Ice Rescue Training
Two firefighters being dragged across the ice looks like it might actually be fun. These two firefighters have just climbed out of a hole cut in the ice for training. The firefighter on the bottom played the role of victim and didn't help much as his partner rescued him. Each firefighter is wearing an ice rescue suit that is designed to keep them dry and warm. The rescuer is on top and has attached the victim to the tether rope with a collar that is similar to a pool noodle. This is the easy version of ice rescue.
When the ice is thinner and breaks easily, the rescue becomes much more complicated. The rescuer breaks through the ice and swims to the next patch of ice and climbs on. This process is repeated until the rescuer reaches the victim. No matter how thick the ice may be, there is the potential for someone to fall through. In 2017, our members spent a combined 276 hours performing ice rescue drills.
Swift Water Rescue
With the Merrimack River running through the city, it is imperative that our members have a working knowledge and skill set for the ever-changing conditions of the river. Our members train for the very real possibility of having to pick someone up that became stranded on one of the islands in the river, "grab" a person from the water or assist a boater that may have misjudged the river conditions. When our members train for swift water rescues, they wear dry suits and personal flotation devices. In 2017, our members participated in a combined 231 hours of boat skill and river rescue training.
Combined Operations Training
Southern New Hampshire University (SNHU) was kind enough to allow us to use a dormitory that was slated for demolition for combined operations training. The dorms at SNHU are arranged like garden style apartments; a style of apartment that can be found throughout the city. These kinds of buildings present challenges for firefighting crews due to their positioning off of paved roads or parking areas. Firefighters have to be prepared to advance hose lines longer than normal distances.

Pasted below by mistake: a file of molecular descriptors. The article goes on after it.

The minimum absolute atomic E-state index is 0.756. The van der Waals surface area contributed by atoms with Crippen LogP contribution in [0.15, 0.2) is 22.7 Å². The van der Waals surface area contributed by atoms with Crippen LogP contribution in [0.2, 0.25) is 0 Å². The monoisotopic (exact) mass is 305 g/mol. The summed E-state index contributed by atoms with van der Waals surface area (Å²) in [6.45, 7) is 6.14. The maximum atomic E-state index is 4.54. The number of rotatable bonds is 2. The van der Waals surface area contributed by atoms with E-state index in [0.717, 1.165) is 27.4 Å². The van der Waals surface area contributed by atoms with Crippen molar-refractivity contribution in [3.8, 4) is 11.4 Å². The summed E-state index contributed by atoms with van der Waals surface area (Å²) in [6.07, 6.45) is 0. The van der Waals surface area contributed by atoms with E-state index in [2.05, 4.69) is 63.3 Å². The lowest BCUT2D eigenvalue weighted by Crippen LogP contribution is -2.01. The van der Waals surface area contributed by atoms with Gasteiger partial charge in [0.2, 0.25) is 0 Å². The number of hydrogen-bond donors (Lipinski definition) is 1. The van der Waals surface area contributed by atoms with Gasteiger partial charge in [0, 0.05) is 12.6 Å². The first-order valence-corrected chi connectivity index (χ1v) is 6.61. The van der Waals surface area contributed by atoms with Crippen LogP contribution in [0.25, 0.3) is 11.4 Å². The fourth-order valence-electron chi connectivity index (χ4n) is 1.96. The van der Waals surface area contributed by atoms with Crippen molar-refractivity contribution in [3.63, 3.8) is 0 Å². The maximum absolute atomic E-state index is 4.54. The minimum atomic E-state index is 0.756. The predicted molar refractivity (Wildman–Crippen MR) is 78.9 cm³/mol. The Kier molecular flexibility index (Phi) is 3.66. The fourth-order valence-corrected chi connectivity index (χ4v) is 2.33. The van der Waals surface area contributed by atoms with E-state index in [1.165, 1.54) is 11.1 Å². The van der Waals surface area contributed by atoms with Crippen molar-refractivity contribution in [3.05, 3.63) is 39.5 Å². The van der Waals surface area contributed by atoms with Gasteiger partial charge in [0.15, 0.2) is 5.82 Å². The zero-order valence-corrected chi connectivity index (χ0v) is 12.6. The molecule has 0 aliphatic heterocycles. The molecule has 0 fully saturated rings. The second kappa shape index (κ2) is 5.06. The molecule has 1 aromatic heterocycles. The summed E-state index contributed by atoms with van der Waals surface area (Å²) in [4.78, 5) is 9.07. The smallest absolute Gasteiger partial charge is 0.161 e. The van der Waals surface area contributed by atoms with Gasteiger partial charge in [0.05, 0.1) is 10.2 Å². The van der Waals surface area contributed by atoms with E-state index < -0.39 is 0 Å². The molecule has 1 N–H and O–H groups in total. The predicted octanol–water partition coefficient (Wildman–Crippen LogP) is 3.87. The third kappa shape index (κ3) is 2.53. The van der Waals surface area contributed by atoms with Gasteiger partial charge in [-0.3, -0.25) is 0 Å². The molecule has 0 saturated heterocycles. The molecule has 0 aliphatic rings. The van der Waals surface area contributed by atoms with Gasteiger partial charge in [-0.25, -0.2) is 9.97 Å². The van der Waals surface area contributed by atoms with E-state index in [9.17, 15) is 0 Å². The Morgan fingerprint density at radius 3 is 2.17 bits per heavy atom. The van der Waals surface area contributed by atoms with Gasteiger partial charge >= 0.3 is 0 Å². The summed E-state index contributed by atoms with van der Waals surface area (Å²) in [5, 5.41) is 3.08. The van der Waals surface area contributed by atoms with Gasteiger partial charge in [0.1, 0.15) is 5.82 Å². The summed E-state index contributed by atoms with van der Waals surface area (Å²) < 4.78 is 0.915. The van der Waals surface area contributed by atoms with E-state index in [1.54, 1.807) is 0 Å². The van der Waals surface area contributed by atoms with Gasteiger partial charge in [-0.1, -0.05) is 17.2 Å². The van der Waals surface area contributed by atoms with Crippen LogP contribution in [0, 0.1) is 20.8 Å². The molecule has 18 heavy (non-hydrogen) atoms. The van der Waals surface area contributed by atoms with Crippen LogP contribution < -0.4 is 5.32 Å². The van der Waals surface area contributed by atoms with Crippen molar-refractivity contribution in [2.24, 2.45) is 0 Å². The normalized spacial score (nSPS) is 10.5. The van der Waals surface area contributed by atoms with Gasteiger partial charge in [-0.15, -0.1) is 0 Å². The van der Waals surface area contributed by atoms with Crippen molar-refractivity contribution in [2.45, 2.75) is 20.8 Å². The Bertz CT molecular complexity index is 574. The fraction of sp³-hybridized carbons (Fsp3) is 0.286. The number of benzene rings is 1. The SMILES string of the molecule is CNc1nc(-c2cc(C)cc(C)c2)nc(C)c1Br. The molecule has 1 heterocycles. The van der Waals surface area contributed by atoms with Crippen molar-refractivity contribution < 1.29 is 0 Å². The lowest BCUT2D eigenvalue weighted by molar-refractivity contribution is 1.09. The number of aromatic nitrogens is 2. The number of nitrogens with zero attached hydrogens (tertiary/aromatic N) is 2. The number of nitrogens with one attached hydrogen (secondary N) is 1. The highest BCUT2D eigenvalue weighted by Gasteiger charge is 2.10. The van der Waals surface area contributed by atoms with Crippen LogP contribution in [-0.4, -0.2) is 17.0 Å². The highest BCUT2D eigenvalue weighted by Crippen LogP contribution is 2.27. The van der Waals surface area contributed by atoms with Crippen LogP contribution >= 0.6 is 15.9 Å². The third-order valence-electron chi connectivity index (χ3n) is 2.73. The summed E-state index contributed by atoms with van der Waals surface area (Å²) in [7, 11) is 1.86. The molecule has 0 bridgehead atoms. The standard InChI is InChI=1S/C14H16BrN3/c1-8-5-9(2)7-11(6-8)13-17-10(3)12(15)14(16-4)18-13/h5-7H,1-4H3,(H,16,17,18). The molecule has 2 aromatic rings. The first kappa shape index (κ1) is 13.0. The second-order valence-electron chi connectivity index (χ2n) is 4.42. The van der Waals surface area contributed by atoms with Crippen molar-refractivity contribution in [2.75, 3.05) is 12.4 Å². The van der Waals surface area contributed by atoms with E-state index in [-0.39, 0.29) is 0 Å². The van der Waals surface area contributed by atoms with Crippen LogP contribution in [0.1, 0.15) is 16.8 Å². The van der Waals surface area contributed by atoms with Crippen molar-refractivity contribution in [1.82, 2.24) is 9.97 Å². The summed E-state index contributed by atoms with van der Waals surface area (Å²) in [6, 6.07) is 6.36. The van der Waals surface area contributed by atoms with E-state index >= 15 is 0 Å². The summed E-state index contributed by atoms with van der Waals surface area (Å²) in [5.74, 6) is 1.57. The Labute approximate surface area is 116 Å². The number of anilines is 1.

Our members spent a week of SNHU working with longer than normal hose stretches, cutting vent holes in flat roofs, forcing entry through doors and conducting search and rescue in a heavy smoke environment. When the training was complete. our members had completed a combined 550 hours of training and the building was ready to be demolished.
NH-only EMT Refresher
Open to all MFD personnel, this is a required area of education every two years for those that hold the NH ONLY (non-NREMT) EMT license. These 20 members are an area of licensure that is almost exclusively in Manchester due to a recertification process error several years ago. Like a traditional EMT Refresher, this was 24 hours of in-person training covering all topics and areas of expertise that comes with retaining your EMT certificiation. For the first time, all 24 hours of this training were recorded and made available through the city's webservers for any members or company at any time to review as part of their monthly training. If this proves valuable, more training will be done like this on various topics throughout the years to come.
CMC/AMR Stroke Program
In 2017, Catholic Medical Center (MFD's medical resource hospital), started a pilot program for pre-hospital stroke telemedicine. All AMR ALS units have the ability to literally bring the neuro doctors to the patient's side before they arrive at the ER through the power of technology. By using an iPad, they are able to aid in the pre-hospital diagnosis of a neurological event and prep the appropriate resources at the ER to save valuable time in treating the issue. CMC provided several classes on setting up the equipment and aiding the AMR personnel in the task of providing this cutting edge level of patient care.
Members were trained on the newest recommendations from the American Heart Association regarding CPR skills and maintenance. Every two years, members of the department must undergo the training prior to the EMT renewal as part of their licensure.
NH Protocol Roll-out
2017 saw the roll-out of new protocols for patient care. Four years in the making from the State of NH Bureau of EMS, these protocols involved some drastic changes with the level of care that EMTs are able to provide under the licensure and scope of practice. More and more we are seeing complaints and situations change and EMTs need to be prepared for almost any situation. While a small part of this was able to be done in a classroom setting, the actual exam needed to be completed online through the NHOODLE website.
EMS in the Warm Zone-Operations Level
Another online based training, this program is the highest level of EMS in the Warm Zone training that providers can obtain to prepare themselves for Active Threat situations. While not having occurred thus far is the state of NH, the growing changes and climate that our society is facing shows the need for this type of training.
2017 In-House Training Hours